Surprising as many Cagers might find it, not everybody on the Great Ring ascribes to one of their factions. For one thing, there are a lot of backwood communities that've never even heard of Sigil. And then there are those folk who have heard of Sigil, but figure it's just some pretentious madhouse that doesn't hold much significance to their lives.

..., in some places, local philosophies and concerns outshine Sigil's factions in importance. Within the githzerai strongholds in Limbo, for instance, the politics of terrain shaping is extremely important. And from Ysgard there has spread a philosophical outlook whose adherents are known as the Ring-givers. Among Cagers, it's common practice to refer to such groups as 'sects', so as not to confuse them with the factions who run the various aspects of Sigil.

  • The timeline you are playing might be important. In the past, there used to be many more factions in Sigil. Around year -500 (500 years before the beginning of Factol Haskar's Administration), in an event called Great Upheaval, the Lady of Pain decreed that there can be no more than 15 factions; hence in the PSCS we have 15. However, if you play after year 130, ie. after the event called Faction War, there are no organized factions in Sigil as the Lady of Pain has disbanded them. Of course the banning of a political party does not make its members to disappear, but the power structures changed. Quoting from TSR 2629, Faction War:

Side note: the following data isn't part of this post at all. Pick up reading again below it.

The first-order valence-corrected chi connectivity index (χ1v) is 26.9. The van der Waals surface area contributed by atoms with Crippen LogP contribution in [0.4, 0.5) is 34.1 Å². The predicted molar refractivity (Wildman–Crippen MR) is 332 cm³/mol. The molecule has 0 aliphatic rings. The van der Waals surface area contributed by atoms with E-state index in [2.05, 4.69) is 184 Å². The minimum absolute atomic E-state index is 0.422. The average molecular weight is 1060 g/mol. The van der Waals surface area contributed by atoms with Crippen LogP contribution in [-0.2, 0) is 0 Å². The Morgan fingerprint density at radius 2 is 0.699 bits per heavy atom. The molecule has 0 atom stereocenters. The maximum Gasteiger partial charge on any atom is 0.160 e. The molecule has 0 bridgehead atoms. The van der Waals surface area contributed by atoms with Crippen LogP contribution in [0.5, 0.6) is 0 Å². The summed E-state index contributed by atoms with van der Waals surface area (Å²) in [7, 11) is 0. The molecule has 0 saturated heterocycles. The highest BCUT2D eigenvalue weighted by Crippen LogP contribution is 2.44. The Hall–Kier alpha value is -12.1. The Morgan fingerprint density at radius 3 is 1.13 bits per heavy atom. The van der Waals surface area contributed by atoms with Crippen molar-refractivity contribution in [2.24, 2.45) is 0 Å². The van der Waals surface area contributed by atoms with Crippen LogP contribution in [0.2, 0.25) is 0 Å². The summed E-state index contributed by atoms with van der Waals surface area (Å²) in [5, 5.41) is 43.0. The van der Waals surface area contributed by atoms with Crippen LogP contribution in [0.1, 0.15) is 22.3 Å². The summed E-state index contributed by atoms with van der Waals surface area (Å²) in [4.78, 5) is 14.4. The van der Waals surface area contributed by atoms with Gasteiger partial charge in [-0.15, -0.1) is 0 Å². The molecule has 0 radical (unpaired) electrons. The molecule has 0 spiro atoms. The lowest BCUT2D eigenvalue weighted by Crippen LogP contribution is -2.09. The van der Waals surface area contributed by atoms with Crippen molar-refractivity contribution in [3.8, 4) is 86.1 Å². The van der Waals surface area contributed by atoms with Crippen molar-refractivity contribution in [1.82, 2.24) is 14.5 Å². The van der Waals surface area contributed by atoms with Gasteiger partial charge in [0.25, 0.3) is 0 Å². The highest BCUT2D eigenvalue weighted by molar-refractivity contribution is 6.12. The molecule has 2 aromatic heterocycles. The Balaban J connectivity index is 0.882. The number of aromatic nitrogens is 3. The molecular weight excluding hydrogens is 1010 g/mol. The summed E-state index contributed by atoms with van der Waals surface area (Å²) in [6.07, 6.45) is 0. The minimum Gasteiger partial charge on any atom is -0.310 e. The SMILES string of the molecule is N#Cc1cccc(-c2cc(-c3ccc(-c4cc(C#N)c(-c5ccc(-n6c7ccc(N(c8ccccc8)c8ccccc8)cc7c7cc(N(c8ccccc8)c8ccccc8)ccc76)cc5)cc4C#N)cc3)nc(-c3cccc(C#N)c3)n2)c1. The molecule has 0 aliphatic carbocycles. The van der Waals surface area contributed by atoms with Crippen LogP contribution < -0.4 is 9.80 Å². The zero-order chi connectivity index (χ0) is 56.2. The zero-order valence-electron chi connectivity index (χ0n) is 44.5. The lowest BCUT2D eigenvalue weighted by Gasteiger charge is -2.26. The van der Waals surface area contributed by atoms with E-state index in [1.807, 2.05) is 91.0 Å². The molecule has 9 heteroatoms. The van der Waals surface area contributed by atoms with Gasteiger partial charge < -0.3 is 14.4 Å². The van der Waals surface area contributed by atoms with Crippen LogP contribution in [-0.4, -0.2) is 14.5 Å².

The Lady outlaws the factions' power structure, not belief in their ideals. Planars know (and so does the Lady!) that ideas can't be killed. Factioneers don't have to abandon their faith; they just can't rely on having an official organization to protect it anymore.

In conclusion, the Outer Planes are all about belief. That is why the planes are organized around the intangible concept of alignment. Good-evil, law-chaos become physical in the planes. If you see the factions (and sects) as only their core philosophies, you will find some philosophy in everybody's heart in the Outer Planes. However if you are talking about the power organizations around those philosophies, not everybody is required to be part of an organization; though it helps banding together with others sharing your ideals.

Some Actual Statistics

There used to be an NPC list compiled from all official Planescape material, hosted on planewalker.com. Unfortunately it is no longer downloadable, so I searched on the web to find an old copy at this URL. It contains 742 entries, but let us focus on the 107 that have 4 or 5 stars, meaning a good amount of data is available for the DM to flesh out the NPC, including most of their game statistics.

Out of 107 fully-fleshed out Planescape NPCs, the alignment is listed for 104, while the faction/sect is given only for 78. This, of course, does not mean that 75% of PS characters are a member of a faction or sect, but it gives us an extra clue about your question. Please note that the list is likely to be biased towards having a large number of characters from Sigil, so take into account the caveats highlighted above.

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    \$\begingroup\$ It is in part the assumption in PSCS that characters would be Sigil-based, but it's also in part a shift in design philosophy. In the earliest works, you can see that near any character of significance is given a faction, even major political players or proxies, with an implicit assumption that the factions are setting-wide. In later works, it's scaled back, with factions presented as you describe as mostly Sigil-centric. There's also an additional twist in the history; by TftIS, before about 1000 years ago Sigil was dominated by traditional guilds, not belief-based factions. \$\endgroup\$
    – Idran
    Commented Aug 31, 2018 at 0:14
  • \$\begingroup\$ @ZwiQ This is totally acceptable. +1. \$\endgroup\$
    – GMJoe
    Commented Sep 5, 2018 at 2:17